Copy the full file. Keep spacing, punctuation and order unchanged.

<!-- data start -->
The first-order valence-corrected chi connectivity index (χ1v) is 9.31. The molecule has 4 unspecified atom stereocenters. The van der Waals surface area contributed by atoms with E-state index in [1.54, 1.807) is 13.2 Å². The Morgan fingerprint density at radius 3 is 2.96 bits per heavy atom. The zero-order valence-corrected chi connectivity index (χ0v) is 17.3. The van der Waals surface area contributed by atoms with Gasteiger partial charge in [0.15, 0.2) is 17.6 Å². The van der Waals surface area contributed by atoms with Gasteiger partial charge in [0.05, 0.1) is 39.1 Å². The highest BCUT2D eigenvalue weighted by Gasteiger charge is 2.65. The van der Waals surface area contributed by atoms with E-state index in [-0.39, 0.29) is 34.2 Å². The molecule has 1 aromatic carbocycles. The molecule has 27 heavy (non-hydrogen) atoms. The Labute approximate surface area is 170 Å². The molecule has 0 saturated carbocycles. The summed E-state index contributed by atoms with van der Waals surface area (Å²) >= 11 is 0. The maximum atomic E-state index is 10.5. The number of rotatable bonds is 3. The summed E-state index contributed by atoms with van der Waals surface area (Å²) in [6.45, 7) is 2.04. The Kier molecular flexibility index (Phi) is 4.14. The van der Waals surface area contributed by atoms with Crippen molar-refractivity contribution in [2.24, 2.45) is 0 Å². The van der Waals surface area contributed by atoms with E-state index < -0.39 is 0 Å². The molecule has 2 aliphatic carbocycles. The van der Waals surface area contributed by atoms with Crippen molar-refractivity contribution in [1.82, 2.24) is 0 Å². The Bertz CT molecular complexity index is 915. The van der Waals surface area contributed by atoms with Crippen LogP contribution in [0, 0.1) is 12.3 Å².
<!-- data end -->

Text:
The first-order valence-corrected chi connectivity index (χ1v) is 9.31. The molecule has 4 unspecified atom stereocenters. The van der Waals surface area contributed by atoms with E-state index in [1.54, 1.807) is 13.2 Å². The Morgan fingerprint density at radius 3 is 2.96 bits per heavy atom. The zero-order valence-corrected chi connectivity index (χ0v) is 17.3. The van der Waals surface area contributed by atoms with Gasteiger partial charge in [0.15, 0.2) is 17.6 Å². The van der Waals surface area contributed by atoms with Gasteiger partial charge in [0.05, 0.1) is 39.1 Å². The highest BCUT2D eigenvalue weighted by Gasteiger charge is 2.65. The van der Waals surface area contributed by atoms with E-state index in [-0.39, 0.29) is 34.2 Å². The molecule has 1 aromatic carbocycles. The molecule has 27 heavy (non-hydrogen) atoms. The Labute approximate surface area is 170 Å². The molecule has 0 saturated carbocycles. The summed E-state index contributed by atoms with van der Waals surface area (Å²) >= 11 is 0. The maximum atomic E-state index is 10.5. The number of rotatable bonds is 3. The summed E-state index contributed by atoms with van der Waals surface area (Å²) in [6.45, 7) is 2.04. The Kier molecular flexibility index (Phi) is 4.14. The van der Waals surface area contributed by atoms with Crippen molar-refractivity contribution in [2.24, 2.45) is 0 Å². The van der Waals surface area contributed by atoms with E-state index < -0.39 is 0 Å². The molecule has 2 aliphatic carbocycles. The van der Waals surface area contributed by atoms with Crippen molar-refractivity contribution in [1.82, 2.24) is 0 Å². The Bertz CT molecular complexity index is 915. The van der Waals surface area contributed by atoms with Crippen LogP contribution in [0, 0.1) is 12.3 Å².